Manmade Regenerated Cellulose Fibers
Types of regenerated fibres and properties
Certain natural cellulose fibers are treated and re-produced for specific purposes. The famous fibers such as Viscose Rayon, Acetate etc. are produced by processing various natural polymers.
Regenerated fibres are similar to cotton, they were the first of the manufactured fibres to be developed. They are made from cellulose-based fibres that originate from plants such as wood pulp; a chemical is added to extract the cellulose fibres. The classification of the fibre relates to the chemical solvent system used to extract the fibre, so regenerated fibres are part natural and part artificial.
The first man-made fibers which were developed and produced used polymers of natural origin, more precisely of cellulose which is a raw material available in large quantities in the vegetable world.
Cellulose is the natural polymer that makes up the living cells of all vegetation. It is the material at the centre of the carbon cycle, and the most abundant and renewable biopolymer on the planet.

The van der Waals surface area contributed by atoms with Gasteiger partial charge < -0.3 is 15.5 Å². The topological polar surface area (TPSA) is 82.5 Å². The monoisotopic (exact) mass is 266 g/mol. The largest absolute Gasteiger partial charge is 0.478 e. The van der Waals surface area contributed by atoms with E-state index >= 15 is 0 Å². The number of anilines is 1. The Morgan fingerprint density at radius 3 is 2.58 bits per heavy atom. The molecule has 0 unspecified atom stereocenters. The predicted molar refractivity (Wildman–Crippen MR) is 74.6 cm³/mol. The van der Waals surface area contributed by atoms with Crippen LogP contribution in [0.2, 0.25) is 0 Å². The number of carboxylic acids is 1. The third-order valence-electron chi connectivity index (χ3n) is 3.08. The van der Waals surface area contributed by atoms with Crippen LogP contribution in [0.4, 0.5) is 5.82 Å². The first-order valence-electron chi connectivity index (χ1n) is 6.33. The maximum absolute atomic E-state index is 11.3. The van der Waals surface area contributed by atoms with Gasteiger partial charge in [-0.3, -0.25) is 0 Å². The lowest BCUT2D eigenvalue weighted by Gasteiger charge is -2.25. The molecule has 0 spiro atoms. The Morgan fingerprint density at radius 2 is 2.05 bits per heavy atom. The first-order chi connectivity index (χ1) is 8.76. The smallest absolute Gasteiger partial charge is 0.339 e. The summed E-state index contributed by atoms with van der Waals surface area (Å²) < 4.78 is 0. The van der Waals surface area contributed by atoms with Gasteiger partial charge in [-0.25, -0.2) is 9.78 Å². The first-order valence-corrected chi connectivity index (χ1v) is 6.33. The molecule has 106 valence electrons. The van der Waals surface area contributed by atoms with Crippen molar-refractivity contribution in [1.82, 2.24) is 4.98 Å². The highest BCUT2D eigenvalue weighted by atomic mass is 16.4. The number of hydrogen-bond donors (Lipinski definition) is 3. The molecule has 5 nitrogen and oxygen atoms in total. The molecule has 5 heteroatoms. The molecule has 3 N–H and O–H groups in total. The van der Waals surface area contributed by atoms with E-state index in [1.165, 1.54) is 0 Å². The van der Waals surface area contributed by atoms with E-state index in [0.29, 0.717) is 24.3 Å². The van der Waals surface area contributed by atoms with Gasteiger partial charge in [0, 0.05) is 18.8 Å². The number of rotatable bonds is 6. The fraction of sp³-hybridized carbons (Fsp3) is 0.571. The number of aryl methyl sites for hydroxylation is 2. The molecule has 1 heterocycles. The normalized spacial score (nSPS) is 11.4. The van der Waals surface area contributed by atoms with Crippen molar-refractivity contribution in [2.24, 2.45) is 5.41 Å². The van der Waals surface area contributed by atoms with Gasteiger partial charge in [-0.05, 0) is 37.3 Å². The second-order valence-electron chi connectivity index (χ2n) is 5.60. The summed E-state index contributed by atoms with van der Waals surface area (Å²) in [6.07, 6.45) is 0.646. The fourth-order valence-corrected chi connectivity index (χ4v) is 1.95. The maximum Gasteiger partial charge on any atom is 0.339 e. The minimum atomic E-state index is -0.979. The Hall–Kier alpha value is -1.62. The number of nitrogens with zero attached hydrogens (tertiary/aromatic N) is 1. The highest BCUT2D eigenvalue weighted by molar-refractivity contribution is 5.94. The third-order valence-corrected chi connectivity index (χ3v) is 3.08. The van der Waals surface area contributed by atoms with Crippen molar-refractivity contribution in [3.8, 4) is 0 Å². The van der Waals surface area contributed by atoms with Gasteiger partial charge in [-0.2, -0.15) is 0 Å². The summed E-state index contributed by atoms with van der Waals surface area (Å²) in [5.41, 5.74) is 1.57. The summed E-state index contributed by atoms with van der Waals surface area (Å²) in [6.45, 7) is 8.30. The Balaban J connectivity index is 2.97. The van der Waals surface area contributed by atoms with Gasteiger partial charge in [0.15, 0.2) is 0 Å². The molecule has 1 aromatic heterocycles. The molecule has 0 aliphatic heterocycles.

Cotton linters and wood pulp, viscose rayon, Cupra-ammonium, Cellulose Acetate (secondary and triacetate), Polynosic, High Wet Modulus (HWM).
- Cellulose is one of many polymers found in nature.
- Wood, paper, and cotton all contain cellulose. Cellulose is an excellent fibre.
- Cellulose is made of repeat units of the monomer glucose.
- The three types of regenerated cellulosic fibres are rayon, acetate, and triacetate which are derived from the cell walls of short cotton fibres called liners.
- Paper, for instance, is almost pure cellulose
Types of regenerated fibres
- Regenerated fibres can be filament or staple; they can be given many textures and properties like synthetic fibres.